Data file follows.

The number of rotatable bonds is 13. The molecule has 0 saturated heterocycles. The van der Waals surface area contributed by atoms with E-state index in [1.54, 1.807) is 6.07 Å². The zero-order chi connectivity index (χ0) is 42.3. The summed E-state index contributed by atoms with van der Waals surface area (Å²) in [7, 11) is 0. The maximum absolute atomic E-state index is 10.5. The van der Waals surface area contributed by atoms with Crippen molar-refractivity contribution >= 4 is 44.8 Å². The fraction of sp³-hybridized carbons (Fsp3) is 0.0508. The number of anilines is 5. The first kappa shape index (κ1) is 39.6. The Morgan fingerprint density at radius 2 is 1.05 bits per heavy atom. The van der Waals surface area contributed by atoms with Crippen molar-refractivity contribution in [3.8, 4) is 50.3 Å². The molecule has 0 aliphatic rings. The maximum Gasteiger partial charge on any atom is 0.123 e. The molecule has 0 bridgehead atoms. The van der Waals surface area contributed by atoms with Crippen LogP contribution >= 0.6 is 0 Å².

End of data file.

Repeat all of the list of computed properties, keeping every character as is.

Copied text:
The number of rotatable bonds is 13. The molecule has 0 saturated heterocycles. The van der Waals surface area contributed by atoms with E-state index in [1.54, 1.807) is 6.07 Å². The zero-order chi connectivity index (χ0) is 42.3. The summed E-state index contributed by atoms with van der Waals surface area (Å²) in [7, 11) is 0. The maximum absolute atomic E-state index is 10.5. The van der Waals surface area contributed by atoms with Crippen molar-refractivity contribution >= 4 is 44.8 Å². The fraction of sp³-hybridized carbons (Fsp3) is 0.0508. The number of anilines is 5. The first kappa shape index (κ1) is 39.6. The Morgan fingerprint density at radius 2 is 1.05 bits per heavy atom. The van der Waals surface area contributed by atoms with Crippen molar-refractivity contribution in [3.8, 4) is 50.3 Å². The molecule has 0 aliphatic rings. The maximum Gasteiger partial charge on any atom is 0.123 e. The molecule has 0 bridgehead atoms. The van der Waals surface area contributed by atoms with Crippen LogP contribution >= 0.6 is 0 Å².